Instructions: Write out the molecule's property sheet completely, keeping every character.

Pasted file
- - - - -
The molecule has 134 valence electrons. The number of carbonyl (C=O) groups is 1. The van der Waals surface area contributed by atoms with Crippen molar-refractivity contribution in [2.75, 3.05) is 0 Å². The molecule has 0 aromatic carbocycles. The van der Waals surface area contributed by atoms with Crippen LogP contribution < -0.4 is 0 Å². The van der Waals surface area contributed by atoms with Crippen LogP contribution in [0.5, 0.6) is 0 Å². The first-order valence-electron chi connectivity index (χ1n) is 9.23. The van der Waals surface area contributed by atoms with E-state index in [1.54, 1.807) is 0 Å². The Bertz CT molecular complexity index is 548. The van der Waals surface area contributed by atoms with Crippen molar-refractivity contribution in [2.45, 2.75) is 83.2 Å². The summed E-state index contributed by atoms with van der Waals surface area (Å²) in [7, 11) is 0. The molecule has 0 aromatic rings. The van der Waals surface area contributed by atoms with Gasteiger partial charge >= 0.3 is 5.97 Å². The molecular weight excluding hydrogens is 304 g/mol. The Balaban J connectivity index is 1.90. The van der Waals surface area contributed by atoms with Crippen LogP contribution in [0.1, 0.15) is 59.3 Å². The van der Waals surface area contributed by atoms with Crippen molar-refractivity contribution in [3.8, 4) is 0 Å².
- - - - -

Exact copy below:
The molecule has 134 valence electrons. The number of carbonyl (C=O) groups is 1. The van der Waals surface area contributed by atoms with Crippen molar-refractivity contribution in [2.75, 3.05) is 0 Å². The molecule has 0 aromatic carbocycles. The van der Waals surface area contributed by atoms with Crippen LogP contribution < -0.4 is 0 Å². The van der Waals surface area contributed by atoms with Crippen LogP contribution in [0.5, 0.6) is 0 Å². The first-order valence-electron chi connectivity index (χ1n) is 9.23. The van der Waals surface area contributed by atoms with E-state index in [1.54, 1.807) is 0 Å². The Bertz CT molecular complexity index is 548. The van der Waals surface area contributed by atoms with Crippen molar-refractivity contribution in [2.45, 2.75) is 83.2 Å². The summed E-state index contributed by atoms with van der Waals surface area (Å²) in [7, 11) is 0. The molecule has 0 aromatic rings. The van der Waals surface area contributed by atoms with Gasteiger partial charge >= 0.3 is 5.97 Å². The molecular weight excluding hydrogens is 304 g/mol. The Balaban J connectivity index is 1.90. The van der Waals surface area contributed by atoms with Crippen LogP contribution in [0.1, 0.15) is 59.3 Å². The van der Waals surface area contributed by atoms with Crippen molar-refractivity contribution in [3.8, 4) is 0 Å².